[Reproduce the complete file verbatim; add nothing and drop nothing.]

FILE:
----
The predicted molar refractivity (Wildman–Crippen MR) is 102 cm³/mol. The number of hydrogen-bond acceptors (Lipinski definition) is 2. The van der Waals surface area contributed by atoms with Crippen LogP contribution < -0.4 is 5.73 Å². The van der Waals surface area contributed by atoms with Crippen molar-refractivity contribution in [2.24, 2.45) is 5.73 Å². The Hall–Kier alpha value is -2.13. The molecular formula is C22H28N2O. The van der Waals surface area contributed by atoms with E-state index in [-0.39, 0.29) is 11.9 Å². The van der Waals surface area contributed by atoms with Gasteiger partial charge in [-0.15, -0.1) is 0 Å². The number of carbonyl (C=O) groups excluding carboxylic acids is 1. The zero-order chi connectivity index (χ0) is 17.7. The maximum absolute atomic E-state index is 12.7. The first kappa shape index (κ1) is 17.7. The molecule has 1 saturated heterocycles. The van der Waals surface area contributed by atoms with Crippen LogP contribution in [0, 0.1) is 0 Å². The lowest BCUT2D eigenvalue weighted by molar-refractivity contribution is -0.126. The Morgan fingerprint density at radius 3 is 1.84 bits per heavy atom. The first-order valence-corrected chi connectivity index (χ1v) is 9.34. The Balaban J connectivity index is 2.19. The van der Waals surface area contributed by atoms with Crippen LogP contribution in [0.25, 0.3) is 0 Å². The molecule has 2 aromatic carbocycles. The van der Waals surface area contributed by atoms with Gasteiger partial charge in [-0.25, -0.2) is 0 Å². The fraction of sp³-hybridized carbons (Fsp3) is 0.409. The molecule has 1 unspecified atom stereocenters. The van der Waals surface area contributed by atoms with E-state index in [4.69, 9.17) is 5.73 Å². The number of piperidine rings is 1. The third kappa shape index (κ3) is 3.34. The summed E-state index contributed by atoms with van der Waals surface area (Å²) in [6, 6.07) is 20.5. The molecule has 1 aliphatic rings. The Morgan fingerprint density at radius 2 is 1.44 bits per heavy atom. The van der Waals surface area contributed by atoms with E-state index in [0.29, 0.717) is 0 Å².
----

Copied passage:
The predicted molar refractivity (Wildman–Crippen MR) is 102 cm³/mol. The number of hydrogen-bond acceptors (Lipinski definition) is 2. The van der Waals surface area contributed by atoms with Crippen LogP contribution < -0.4 is 5.73 Å². The van der Waals surface area contributed by atoms with Crippen molar-refractivity contribution in [2.24, 2.45) is 5.73 Å². The Hall–Kier alpha value is -2.13. The molecular formula is C22H28N2O. The van der Waals surface area contributed by atoms with E-state index in [-0.39, 0.29) is 11.9 Å². The van der Waals surface area contributed by atoms with Gasteiger partial charge in [-0.15, -0.1) is 0 Å². The number of carbonyl (C=O) groups excluding carboxylic acids is 1. The zero-order chi connectivity index (χ0) is 17.7. The maximum absolute atomic E-state index is 12.7. The first kappa shape index (κ1) is 17.7. The molecule has 1 saturated heterocycles. The van der Waals surface area contributed by atoms with Crippen LogP contribution in [0, 0.1) is 0 Å². The lowest BCUT2D eigenvalue weighted by molar-refractivity contribution is -0.126. The Morgan fingerprint density at radius 3 is 1.84 bits per heavy atom. The first-order valence-corrected chi connectivity index (χ1v) is 9.34. The Balaban J connectivity index is 2.19. The van der Waals surface area contributed by atoms with Crippen LogP contribution in [0.25, 0.3) is 0 Å². The molecule has 2 aromatic carbocycles. The van der Waals surface area contributed by atoms with Gasteiger partial charge in [-0.25, -0.2) is 0 Å². The fraction of sp³-hybridized carbons (Fsp3) is 0.409. The molecule has 1 unspecified atom stereocenters. The van der Waals surface area contributed by atoms with E-state index in [4.69, 9.17) is 5.73 Å². The number of piperidine rings is 1. The third kappa shape index (κ3) is 3.34. The summed E-state index contributed by atoms with van der Waals surface area (Å²) in [6, 6.07) is 20.5. The molecule has 1 aliphatic rings. The Morgan fingerprint density at radius 2 is 1.44 bits per heavy atom. The van der Waals surface area contributed by atoms with E-state index in [0.29, 0.717) is 0 Å².